22 September 2014 | gavin6942
McNaughton Takes on American International
Framed for the murder of a record company president in 1952 Hollywood, young, aspiring singer Aggie O'Hanlon (Missy Crider) is sentenced to life in prison and tries to adjust to her life behind bars in a hellish women's prison where she is befriended by other "lifer" inmates who help her out when Aggie finds herself marked for murder by an unknown source who thinks she knows more about the murder than she does.
From director John McNaughton, best known for "Henry Portrait of Serial Killer" and "Wild Things", and with one of his regular actors, Tom Towles. This seems far beneath McNaughton, but then, the series seemed far beneath everyone who was involved (Joe Dante, John Milius, Robert Rodriguez).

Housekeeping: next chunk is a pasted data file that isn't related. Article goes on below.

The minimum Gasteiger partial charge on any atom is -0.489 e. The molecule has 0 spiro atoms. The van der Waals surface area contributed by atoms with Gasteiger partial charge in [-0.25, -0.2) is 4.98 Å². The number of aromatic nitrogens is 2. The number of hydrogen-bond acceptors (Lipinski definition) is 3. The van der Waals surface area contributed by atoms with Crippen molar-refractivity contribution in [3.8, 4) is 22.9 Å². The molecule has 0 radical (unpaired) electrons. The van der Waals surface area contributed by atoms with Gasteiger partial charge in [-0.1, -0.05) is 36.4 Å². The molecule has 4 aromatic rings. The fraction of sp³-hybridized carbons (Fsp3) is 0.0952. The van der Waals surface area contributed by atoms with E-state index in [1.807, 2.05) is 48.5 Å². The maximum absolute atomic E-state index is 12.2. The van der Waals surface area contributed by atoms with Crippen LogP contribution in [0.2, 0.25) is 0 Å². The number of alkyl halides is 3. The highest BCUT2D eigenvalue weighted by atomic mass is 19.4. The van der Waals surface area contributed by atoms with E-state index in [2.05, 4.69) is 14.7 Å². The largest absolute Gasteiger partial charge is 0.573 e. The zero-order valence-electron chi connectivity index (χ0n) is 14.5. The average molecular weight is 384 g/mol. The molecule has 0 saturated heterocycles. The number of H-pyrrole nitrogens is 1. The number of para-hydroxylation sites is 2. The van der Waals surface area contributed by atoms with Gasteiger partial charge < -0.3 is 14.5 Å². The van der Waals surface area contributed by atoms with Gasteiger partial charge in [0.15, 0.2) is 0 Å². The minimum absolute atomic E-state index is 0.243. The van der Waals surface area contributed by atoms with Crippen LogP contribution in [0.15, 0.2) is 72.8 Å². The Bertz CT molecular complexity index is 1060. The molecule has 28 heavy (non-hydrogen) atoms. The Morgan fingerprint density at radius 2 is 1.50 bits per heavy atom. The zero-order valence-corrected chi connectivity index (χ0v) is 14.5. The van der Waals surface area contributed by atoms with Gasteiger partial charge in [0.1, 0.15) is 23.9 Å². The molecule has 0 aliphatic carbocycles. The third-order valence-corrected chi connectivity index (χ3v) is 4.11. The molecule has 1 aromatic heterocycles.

This was part of the "Rebel Highway" series that was supposed to be edgy updates of 1950s B-films. Most ended up being cheesy and campy rather than edgy, and this is no exception. Of course, much of this is the low budget (not much over one million) and McNaughton was lucky he happened to convince Sam Fuller to write the script -- Fuller was a genre writer whose work dated back to the 1930s. And there is a brief shower scene that would not have slid in the 50s... but the language is surprisingly clean for a prison.
Ione Skye has a decent sized part, and Anne Heche has a small but important role. For those looking for some star power, their interaction might be the highlight of the film. (Oddly, despite her impressive list of credits, Missy Crider does not seem to be considered a star.)